Anti-virulence activity of polyphenolic fraction isolated from Kombucha against Vibrio cholerae.
Microb Pathog. 2019 Dec 14:103927. Epub 2019 Dec 14. PMID: 31846743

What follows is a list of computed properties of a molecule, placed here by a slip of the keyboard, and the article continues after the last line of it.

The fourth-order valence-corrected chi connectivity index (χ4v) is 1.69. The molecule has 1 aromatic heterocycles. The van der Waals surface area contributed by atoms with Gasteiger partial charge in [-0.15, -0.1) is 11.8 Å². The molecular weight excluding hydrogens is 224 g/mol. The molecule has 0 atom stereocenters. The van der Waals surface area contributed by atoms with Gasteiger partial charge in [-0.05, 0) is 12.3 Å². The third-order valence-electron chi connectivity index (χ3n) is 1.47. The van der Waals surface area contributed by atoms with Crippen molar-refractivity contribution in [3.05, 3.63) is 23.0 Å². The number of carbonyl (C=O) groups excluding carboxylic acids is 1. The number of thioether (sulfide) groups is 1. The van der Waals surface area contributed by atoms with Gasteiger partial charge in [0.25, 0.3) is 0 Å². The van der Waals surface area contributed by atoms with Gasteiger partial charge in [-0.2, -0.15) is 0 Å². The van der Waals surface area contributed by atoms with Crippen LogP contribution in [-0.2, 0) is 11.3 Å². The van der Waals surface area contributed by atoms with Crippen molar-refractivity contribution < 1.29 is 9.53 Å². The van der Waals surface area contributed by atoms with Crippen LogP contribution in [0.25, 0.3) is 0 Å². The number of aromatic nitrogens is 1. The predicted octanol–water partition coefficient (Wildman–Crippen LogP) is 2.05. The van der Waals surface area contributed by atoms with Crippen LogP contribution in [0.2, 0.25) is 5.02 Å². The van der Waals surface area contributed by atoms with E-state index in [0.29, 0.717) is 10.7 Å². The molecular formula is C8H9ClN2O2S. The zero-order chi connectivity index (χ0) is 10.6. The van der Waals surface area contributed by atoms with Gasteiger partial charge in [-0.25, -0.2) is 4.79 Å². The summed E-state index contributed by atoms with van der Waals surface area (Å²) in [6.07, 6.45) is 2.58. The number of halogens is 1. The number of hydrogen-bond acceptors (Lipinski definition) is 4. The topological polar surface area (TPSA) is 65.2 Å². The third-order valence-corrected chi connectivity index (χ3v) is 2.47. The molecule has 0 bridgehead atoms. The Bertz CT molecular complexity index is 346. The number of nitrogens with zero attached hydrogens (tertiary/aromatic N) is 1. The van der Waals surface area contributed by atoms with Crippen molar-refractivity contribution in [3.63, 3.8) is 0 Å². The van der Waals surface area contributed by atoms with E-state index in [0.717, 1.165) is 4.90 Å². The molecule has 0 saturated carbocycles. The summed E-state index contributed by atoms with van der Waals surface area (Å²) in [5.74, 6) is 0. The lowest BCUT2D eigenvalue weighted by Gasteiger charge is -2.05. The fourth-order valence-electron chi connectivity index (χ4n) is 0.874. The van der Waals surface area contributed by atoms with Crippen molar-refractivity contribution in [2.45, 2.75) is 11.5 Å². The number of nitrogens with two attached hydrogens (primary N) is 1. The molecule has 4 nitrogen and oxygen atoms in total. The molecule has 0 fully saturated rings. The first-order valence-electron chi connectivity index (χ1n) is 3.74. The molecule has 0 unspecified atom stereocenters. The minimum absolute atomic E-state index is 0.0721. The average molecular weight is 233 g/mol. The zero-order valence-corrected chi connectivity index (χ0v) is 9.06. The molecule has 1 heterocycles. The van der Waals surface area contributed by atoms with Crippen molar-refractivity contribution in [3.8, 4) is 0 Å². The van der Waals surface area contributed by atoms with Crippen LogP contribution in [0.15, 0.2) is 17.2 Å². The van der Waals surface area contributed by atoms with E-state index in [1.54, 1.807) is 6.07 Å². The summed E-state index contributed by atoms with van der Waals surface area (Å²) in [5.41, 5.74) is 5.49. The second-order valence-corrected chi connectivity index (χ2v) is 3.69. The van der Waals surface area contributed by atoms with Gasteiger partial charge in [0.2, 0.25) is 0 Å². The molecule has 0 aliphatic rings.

The use of traditional foods and beverages or their bioactive compounds as anti-virulence agents is a new alternative method to overcome the increased global emergence of antimicrobial resistance in enteric pathogens. In the present study, we investigated the anti-virulence activity of a polyphenolic fraction previously isolated from Kombucha, a 14-day fermented beverage of sugared black tea, against Vibrio cholerae O1. The isolated fraction was mainly composed of the polyphenols catechin and isorhamnetin. The fraction, the individual polyphenols and the combination of the individual polyphenols significantly inhibited bacterial swarming motility and expression of flagellar regulatory genes motY and flaC, even at sub-inhibitory concentrations. The polyphenolic compounds also decreased bacterial protease secretion and mucin penetration in vitro. In vivo study revealed that the polyphenolic fraction significantly inhibited V. cholerae induced fluid accumulation in the rabbit ileal loop model and intestinal colonization in suckling mice model. Therefore, the anti-virulence activity of the Kombucha polyphenolic fraction involved inhibition of motility and protease secretion of V. cholerae, thus preventing bacterial penetration through the mucin layer as well as fluid accumulation and bacterial colonization in the intestinal epithelial cells. The overall results implied that Kombucha might be considered as a potential alternative source of anti-virulence polyphenols against V. cholerae. To the best of our knowledge, this is the first report on the anti-virulence activity of Kombucha, mostly attributed to its polyphenolic content.